Introducing a new segment to both Theatrefullstop and New Ottawa Critics. As two independent blogger collectives, we are both inspired by what theatrically is happening beyond our borders. Each month, we will correspond with all the latest happenings in our cultural cities. This is an opportunity to learn, be inspired, communicate and collaborate!

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To London, England and our new friends at Theatrefullstop!

It is with great excitement that I am writing this letter from across the pond. There’s a lot of talk about how the internet and social media are “killing” arts criticism, yet it is because of those two things that this exchange is even happening. You see, I run the New Ottawa Critics – a small organization of theatre critics based out of Ottawa, Ontario (Canada’s capital) that not only embraces the digital era wholeheartedly, but is constantly looking for ways that criticism can adapt to this ever-changing cultural landscape.

 

Now, I first started keeping tabs on UK-based theatre critics when I had the pleasure of meeting “occasional Guardian contributor” Maddy Costa at a colloquium on theatre criticism hosted by Brock University in St. Catherine’s, Ontario. Following that meeting, I would occasionally read the reviews of Michael Billington, Lyn Gardner, and Mark Fisher; and, thanks to Twitter algorithms, I eventually found my way to Lucy at Theatrefullstop. To be honest, when Lucy first contacted me I felt really humbled – it’s really special to have your work acknowledged by a peer (on an international scale, no less), particularly in a field so often vilified as theatre criticism. When she presented me with the idea of a cultural exchange, I was immediately drawn in by the opportunity to share our stories with brand new readers, and hopefully inspire some new conversations.

 

The classic link to make between theatre in the UK and theatre in Canada is, of course, Shakespeare; but our hope is to dig even deeper than that and flesh out attitudes and trends towards things like (though not limited to) diversity in theatre; independent theatre journalism, and redefining the professional theatre critic; and independent or local artists versus professional artists at the Fringe.

 

I am very much reminded of my own journey with the NOC when I look at the history of Theatrefullstop. They are an organization that is dedicated to covering the local scene by regularly producing high quality theatre criticism, not to mention their continued efforts towards highlighting productions and/or arts practitioners who might not get the coverage or recognition they deserve. The New Ottawa Critics are also working towards the same goals: we strive for depth, nuance, and thoughtfulness in our writing, which allows us to dive into the nitty-gritty of a piece, and our reviews are often much longer than most. We’ve also recently launched a Community Voices series, where we will feature content produced by various members of the theatre community as a way of highlighting a specific topic or discipline that might not normally be featured in a traditional review. For example, our inaugural article was written by a local professional artist and arts administrator about her less-than-ideal experience at a very prominent Canadian theatre school. An upcoming Community Voices piece will feature poetry surrounding the blatant sexism many women face as venue technicians (a traditionally male-dominated field).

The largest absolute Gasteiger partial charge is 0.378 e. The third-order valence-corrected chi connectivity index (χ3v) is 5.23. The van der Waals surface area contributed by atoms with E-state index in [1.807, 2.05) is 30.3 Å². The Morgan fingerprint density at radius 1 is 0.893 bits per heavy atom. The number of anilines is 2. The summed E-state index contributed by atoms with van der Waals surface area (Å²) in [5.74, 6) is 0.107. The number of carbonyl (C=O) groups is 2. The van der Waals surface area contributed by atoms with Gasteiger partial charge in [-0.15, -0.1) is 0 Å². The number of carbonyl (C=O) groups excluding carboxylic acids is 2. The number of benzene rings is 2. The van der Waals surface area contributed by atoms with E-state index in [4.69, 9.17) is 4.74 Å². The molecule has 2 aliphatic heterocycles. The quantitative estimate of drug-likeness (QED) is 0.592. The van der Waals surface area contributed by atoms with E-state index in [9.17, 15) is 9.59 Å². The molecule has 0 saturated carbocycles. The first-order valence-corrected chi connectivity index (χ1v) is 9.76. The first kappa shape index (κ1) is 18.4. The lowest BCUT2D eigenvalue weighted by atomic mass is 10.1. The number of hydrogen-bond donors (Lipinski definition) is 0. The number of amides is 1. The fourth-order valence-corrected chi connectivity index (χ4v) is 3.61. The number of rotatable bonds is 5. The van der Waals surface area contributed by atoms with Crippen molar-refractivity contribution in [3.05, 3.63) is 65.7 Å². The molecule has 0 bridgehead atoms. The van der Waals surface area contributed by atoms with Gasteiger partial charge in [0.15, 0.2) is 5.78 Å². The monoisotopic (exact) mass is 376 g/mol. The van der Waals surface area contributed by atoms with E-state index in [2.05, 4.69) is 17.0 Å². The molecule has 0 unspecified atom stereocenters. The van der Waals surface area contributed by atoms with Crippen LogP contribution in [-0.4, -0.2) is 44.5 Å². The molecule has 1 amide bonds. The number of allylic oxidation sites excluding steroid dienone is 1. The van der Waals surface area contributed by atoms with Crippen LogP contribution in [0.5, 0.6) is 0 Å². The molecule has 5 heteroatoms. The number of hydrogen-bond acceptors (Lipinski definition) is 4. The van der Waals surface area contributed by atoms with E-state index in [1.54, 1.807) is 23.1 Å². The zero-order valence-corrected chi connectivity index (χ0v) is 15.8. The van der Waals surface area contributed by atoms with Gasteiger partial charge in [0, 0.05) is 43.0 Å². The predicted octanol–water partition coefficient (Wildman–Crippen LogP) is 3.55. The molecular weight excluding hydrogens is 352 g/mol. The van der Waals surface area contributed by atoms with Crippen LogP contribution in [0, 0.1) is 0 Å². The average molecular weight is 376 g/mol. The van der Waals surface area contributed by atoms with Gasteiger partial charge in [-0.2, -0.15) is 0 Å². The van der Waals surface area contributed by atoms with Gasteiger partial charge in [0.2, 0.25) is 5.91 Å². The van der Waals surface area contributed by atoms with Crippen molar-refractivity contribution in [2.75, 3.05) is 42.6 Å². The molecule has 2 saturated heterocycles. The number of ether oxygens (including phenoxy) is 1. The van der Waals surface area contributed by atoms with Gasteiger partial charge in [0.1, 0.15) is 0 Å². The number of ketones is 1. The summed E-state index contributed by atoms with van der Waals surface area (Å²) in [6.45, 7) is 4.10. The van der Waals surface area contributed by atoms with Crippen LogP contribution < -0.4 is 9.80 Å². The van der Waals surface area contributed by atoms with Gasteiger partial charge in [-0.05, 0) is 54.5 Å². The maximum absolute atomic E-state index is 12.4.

Ottawa was once famously branded “the city that fun forgot” (a label most Ottawans will vehemently protest), but in truth, there is so much to do here and not nearly enough people to cover it all. It certainly doesn’t help that our daily newspaper, the Ottawa Citizen, just recently laid off all of their freelance writing staff, and now employ only two writers to fill the entire arts section. This is another reason why I feel a cultural exchange with Theatrefullstop is necessary and important – it will give Ottawans a view of a community that actively supports independent bloggers. As it stands, there aren’t very many of us currently working here, and we see progressively fewer new critics pop up every year.

 

That being said, we are very much looking forward to being digital pen pals with Theatrefullstop, and we hope that this will bring our communities closer together through the thoughtful conversations and observations about theatre arts that are sure to rise out of the correspondence. On a personal note, I am excited to learn more about the London theatre community and what aspects Ottawa can take away from these letters.
Until next time!

Brie McFarlane
Founder & Editor-in-Chief
The New Ottawa Critics

To read a review of Elephant Girls on the New Ottawa Critics website, visit here...

To read a review of Burnt and the Magic of Theatre on the New Ottawa Critics website, visit here…

To find out more about New Ottawa Critics, visit here…

Written by Theatrefullstop